To obtain two BS degrees in a span of four years, he spent one summer each in three Ivy League universities to get academic credits. For summer courses in Organic Chemistry, he went to Stanford then to Harvard for Micro and Macroeconomics courses and Columbia to study Advance Math and Complex Variables.
After getting these double degrees and Masteral degree, he started doing his PhD program at the Polytechnic Institute of New York University. But by that time, he had become bored with Chemical Engineering and switched to MBA school. He got his MBA degree in Finance from St. John’s University in 1988.
Six months before his graduation from MBA school, he was interviewed by Citibank’s country chief for Indonesia who was visiting Manhattan at that time and immediately got a job offer. As such, he tried working at Citibank Indonesia, at a time when the consumer banking business was just starting. His first assignment was in the auditing division and then transferred to operations, during which he spent six months working in the basement because the bank then was undergoing a comprehensive systems change.
For him, it’s been a “rewarding 26 years in Citi. In 2009, he was named as one of the Top 25 Executives in Indonesia by SWA Magazine and in 2013, was the recipient of the Golden Beehive Memorial Coin Award from the Hungarian Banking Association.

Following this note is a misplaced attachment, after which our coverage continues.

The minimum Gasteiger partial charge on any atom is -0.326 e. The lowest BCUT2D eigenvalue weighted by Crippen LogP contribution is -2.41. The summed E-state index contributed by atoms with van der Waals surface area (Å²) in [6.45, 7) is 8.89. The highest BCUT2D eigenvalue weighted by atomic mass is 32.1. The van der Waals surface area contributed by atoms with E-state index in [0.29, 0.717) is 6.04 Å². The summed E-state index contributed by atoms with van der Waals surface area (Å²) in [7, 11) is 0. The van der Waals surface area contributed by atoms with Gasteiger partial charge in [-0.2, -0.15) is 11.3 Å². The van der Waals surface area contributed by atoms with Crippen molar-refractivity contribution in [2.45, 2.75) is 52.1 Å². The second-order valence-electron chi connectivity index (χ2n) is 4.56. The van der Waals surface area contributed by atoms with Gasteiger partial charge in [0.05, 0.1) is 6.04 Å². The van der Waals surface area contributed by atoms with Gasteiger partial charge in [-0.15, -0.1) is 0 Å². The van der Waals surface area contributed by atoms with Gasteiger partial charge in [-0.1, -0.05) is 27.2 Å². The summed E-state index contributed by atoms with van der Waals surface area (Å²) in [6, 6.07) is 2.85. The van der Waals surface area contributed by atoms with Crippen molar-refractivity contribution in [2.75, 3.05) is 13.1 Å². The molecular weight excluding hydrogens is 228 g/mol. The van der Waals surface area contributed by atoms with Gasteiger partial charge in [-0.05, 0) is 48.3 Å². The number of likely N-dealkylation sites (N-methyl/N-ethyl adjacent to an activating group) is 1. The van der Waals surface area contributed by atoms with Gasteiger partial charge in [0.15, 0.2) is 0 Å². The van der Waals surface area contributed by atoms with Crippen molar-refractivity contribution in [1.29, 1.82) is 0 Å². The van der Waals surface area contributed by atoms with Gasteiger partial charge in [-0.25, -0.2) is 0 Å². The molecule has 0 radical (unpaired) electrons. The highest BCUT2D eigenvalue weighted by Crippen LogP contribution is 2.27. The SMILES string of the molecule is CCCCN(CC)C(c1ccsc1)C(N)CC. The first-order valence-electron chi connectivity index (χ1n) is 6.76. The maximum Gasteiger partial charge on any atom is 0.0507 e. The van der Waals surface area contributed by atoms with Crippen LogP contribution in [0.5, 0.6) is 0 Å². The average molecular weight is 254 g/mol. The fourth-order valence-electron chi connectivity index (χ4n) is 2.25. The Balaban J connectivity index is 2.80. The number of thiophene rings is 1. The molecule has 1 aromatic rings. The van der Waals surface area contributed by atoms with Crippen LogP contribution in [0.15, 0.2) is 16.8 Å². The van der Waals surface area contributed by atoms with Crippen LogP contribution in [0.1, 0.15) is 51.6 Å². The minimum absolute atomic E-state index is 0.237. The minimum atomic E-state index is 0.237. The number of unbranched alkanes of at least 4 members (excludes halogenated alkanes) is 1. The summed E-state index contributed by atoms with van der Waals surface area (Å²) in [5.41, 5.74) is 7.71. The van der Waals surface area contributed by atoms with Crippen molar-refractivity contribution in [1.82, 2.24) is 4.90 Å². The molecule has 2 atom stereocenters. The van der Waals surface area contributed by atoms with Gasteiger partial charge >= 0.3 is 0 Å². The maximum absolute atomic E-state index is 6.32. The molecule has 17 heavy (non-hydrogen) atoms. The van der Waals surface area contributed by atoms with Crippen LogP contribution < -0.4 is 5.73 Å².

Of all these years in Citi, his first and only institution, he had spent 15 years in Indonesia and 11 years overseas. Before coming to the Philippines, he served as regional head for Hungary and 12 other countries in the Balkan and Baltic Regions in Central Eastern Europe and concurrently as the Citi Country Officer for Citi Hungary. He also spent two years in Australia.
When he first came to Manila, Sianturi was warned by colleagues to watch his weight, because he may not be able to resist palatable local food. The new Citi Philippines chief, however, is a fitness buff—a routine he has acquired since his undergraduate school days in Cleveland, Ohio, where the sprawling campus was very conducive to runners.
Up to these days, he works out every day. He wakes up early—around 5:30 a.m.—then spends about an hour and a half to work out whether in the house, in the gym or running on the street. Weekends are no exception.
“I only do solo sports where I don’t need anybody,” he says, noting while it’s ideal to spend time with friends in athletic activities, this isn’t always practical when one doesn’t have the luxury of time. Thus, running and swimming—sports which he can do on his own—are the thing for him.
All about “We”
Sianturi’s management style is seen as participative. “It takes a team. If you have superstars in the team, count your blessings. It’s better to have a winning team than just a batch of superstars who are not winning,” he says.